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Voice As An Application
As voice becomes just another application that runs on an organization's shared IT infrastructure, it is critical that this shared IT infrastructure minimizes delay and jitter. What separates voice from other enterprise IT applications is its real-time, interactive nature that is very susceptible to milliseconds of delay and jitter. The ITU recommends that round trip delay be less than 150ms, wherever possible.The graphic below represents the UC3 (unified communications, collaboration, and content) architectural framework. The media services layer focuses on services that are specific to the real-time nature of unified communications such as conferencing, recording, and transcoding.
As organizations consolidate their telephony into data centers using SIP trunks, all media services should follow. But then comes the question, should some media services be handled locally--such as conferencing-in order to save network bandwidth and provide users with the best possible experience? This is similar to the question of putting in a caching server at an office building versus caching in the network and/or data center.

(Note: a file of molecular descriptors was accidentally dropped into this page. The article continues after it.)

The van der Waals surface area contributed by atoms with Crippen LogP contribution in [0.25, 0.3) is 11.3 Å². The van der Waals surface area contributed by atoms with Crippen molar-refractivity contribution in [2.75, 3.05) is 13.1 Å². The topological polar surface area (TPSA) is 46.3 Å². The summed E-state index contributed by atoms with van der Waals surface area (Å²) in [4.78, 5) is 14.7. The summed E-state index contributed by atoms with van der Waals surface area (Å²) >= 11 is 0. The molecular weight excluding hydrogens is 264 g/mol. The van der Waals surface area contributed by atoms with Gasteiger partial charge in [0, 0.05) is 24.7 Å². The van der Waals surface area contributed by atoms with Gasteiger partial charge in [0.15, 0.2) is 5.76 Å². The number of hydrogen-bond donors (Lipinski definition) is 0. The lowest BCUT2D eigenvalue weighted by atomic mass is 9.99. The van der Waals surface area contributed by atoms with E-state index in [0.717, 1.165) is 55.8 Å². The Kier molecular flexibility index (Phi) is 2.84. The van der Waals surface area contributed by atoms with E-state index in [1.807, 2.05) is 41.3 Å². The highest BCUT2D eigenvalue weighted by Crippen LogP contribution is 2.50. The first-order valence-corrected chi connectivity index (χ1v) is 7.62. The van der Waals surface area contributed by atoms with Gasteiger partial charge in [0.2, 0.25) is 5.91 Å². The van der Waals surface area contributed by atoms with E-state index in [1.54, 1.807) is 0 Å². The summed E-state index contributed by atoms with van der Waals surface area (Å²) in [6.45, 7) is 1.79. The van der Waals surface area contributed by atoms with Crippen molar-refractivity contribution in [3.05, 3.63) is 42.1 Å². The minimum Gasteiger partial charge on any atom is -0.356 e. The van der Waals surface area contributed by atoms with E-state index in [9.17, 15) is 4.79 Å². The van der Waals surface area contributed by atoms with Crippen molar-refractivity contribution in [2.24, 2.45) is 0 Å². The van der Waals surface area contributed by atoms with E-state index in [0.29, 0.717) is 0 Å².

It is my recommendation that organizations centralize all media services into their data center. Yes, this strategy requires more network bandwidth. But, by keeping technology out of the field, the TCO to support UC services is lower, the ability to add and change services is quicker, and the user experience is consistent.
Within data centers for UC applications, it will be critical for companies to provide:
* Physical servers for media--Virtual servers typically add too much delay/jitter for real-time applications. Physical servers work best at the media layer, and all layers above can use virtual servers if an organization chooses.
* Network Peering--Minimize network delay to mobile, Internet, and third party networks by peering with them. For example, if a business has a lot of employees, customers, or partners using Skype, peering with Skype will help minimize delay.
* Minimize Transcoding--Allow the end-points to negotiate what codec to use versus the network. Adaptive codecs can adjust to the network.
* Get Competitive IP Networking Rates--Interconnect data centers at telecom hotels to get cost-effective bandwidth to the Internet, other companies, private WANs, and MPLS services.
* SBC--Session Border Controllers are real-time application firewalls that provide security, do protocol conversion, and provide demarcation points for supportability.
Yes, voice and video are real-time applications, but this does not preclude them from being centralized and using the shared IT infrastructure.